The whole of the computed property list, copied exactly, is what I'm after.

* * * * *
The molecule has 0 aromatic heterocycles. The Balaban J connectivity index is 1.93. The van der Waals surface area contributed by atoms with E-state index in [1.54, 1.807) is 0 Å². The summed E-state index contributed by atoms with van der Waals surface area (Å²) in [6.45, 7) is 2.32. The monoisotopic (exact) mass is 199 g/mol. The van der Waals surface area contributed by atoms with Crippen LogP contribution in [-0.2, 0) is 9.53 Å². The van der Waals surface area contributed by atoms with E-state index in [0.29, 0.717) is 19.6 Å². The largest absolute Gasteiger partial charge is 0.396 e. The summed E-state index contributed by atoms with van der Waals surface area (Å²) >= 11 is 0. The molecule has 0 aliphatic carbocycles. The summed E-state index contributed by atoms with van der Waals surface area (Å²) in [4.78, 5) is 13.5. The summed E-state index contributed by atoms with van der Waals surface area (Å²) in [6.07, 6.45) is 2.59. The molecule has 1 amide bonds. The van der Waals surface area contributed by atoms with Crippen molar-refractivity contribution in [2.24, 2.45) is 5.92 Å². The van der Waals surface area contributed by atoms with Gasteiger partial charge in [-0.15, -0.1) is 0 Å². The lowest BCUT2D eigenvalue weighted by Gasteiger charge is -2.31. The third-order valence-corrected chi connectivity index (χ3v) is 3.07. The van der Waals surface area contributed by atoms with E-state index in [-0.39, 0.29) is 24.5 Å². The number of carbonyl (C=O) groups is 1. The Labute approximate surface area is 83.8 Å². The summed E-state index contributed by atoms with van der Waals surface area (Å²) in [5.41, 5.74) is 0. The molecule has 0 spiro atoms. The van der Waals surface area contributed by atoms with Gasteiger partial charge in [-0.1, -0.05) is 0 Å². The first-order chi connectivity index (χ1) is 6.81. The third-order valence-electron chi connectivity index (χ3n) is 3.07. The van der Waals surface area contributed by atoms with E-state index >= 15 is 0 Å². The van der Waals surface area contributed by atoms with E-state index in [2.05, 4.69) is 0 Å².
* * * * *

The molecule has 0 aromatic heterocycles. The Balaban J connectivity index is 1.93. The van der Waals surface area contributed by atoms with E-state index in [1.54, 1.807) is 0 Å². The summed E-state index contributed by atoms with van der Waals surface area (Å²) in [6.45, 7) is 2.32. The monoisotopic (exact) mass is 199 g/mol. The van der Waals surface area contributed by atoms with Crippen LogP contribution in [-0.2, 0) is 9.53 Å². The van der Waals surface area contributed by atoms with E-state index in [0.29, 0.717) is 19.6 Å². The largest absolute Gasteiger partial charge is 0.396 e. The summed E-state index contributed by atoms with van der Waals surface area (Å²) >= 11 is 0. The molecule has 0 aliphatic carbocycles. The summed E-state index contributed by atoms with van der Waals surface area (Å²) in [4.78, 5) is 13.5. The summed E-state index contributed by atoms with van der Waals surface area (Å²) in [6.07, 6.45) is 2.59. The molecule has 1 amide bonds. The van der Waals surface area contributed by atoms with Crippen molar-refractivity contribution in [2.24, 2.45) is 5.92 Å². The van der Waals surface area contributed by atoms with Gasteiger partial charge in [-0.15, -0.1) is 0 Å². The lowest BCUT2D eigenvalue weighted by Gasteiger charge is -2.31. The third-order valence-corrected chi connectivity index (χ3v) is 3.07. The van der Waals surface area contributed by atoms with E-state index in [-0.39, 0.29) is 24.5 Å². The number of carbonyl (C=O) groups is 1. The Labute approximate surface area is 83.8 Å². The summed E-state index contributed by atoms with van der Waals surface area (Å²) in [5.41, 5.74) is 0. The molecule has 0 spiro atoms. The van der Waals surface area contributed by atoms with Gasteiger partial charge in [-0.1, -0.05) is 0 Å². The first-order chi connectivity index (χ1) is 6.81. The third-order valence-electron chi connectivity index (χ3n) is 3.07. The van der Waals surface area contributed by atoms with E-state index >= 15 is 0 Å². The van der Waals surface area contributed by atoms with E-state index in [2.05, 4.69) is 0 Å².